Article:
Chocolate olive oil cake
A moist, flourless chocolate cake that is the ‘best’ one I’ve ever made, according to my family!
On a visit to Australia I watched Nigella Lawson’s show – Nigellisima. On one episode she made a chocolate cake using olive oil and almond meal which looked divine. I got the recipe from her website and tried it – it tasted as good as it looked. I also sifted some icing sugar on the top of it. It was much more moist than other almond flour/meal cakes that I’ve tried, and the leftovers the next day were still very moist. Also yummy slightly heated up with cream and/or ice cream.
Every time I have made this cake, the family has commented that it’s the ‘best’ flourless chocolate cake that I make!
The photo shows a simple frosting with cocoa, powdered sugar and hot water. Can’t go wrong with it!
- ⅔ cup regular olive oil (plus more for greasing)
- 6 tablespoons good-quality unsweetened cocoa (sifted)
- ½ cup boiling water
- 2 teaspoons best vanilla extract
- 1 ½ cups almond meal
- ½ teaspoon baking soda
- 1 cup white sugar
- 3 large eggs
- Preheat oven to 170°C (325ºF). Grease a 22 or 23 cm/ 9inch springform tin with a little oil and line the base with baking parchment.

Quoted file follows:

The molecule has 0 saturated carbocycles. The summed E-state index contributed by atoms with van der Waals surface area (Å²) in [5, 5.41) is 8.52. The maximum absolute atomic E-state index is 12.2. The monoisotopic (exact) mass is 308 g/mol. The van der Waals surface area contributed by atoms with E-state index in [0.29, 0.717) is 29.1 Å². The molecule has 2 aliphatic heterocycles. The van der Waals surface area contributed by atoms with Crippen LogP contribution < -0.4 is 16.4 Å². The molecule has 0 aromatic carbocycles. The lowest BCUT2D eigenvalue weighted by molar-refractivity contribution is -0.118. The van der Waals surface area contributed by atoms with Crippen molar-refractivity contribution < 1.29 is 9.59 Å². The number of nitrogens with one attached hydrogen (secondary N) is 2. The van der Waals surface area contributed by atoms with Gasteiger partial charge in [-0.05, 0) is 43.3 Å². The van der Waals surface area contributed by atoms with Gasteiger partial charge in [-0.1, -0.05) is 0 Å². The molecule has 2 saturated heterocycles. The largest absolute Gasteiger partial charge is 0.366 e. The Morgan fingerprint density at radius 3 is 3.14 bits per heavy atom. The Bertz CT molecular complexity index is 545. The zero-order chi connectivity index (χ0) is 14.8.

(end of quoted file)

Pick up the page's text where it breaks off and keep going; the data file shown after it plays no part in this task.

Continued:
- Measure and sift the unsweetened cocoa into a bowl or jug and whisk in the boiling water until it forms a smooth, still runny (but only just) paste. Whisk in the vanilla extract, then set aside to cool a little.
- In another smallish bowl, combine the almond meal with the baking soda
- Put the sugar, olive oil and eggs into the bowl of a freestanding mixer with the paddle attachment (or other bowl and whisk arrangement of your choice) and beat together vigorously for about 3 minutes until you have a pale-primrose, aerated and thickened cream.
- Turn the speed down a little and pour in the cocoa mixture, beating as you go, and when all is scraped in you can slowly tip in the ground almond (or flour) mixture.
- Scrape down, and stir a little with a spatula, then pour this dark, liquid batter into the prepared tin. Bake for 40-45 minutes or until the sides are set and the very centre, on top, still looks slightly damp. A cake tester should come up mainly clean but with a few sticky chocolate crumbs clinging to it.
- Let it cool for 10 minutes on a wire rack, still in its tin, and then ease the sides of the cake with a small metal spatula and spring it out of the tin. Leave to cool completely or eat while still warm with some ice cream, as a pudding.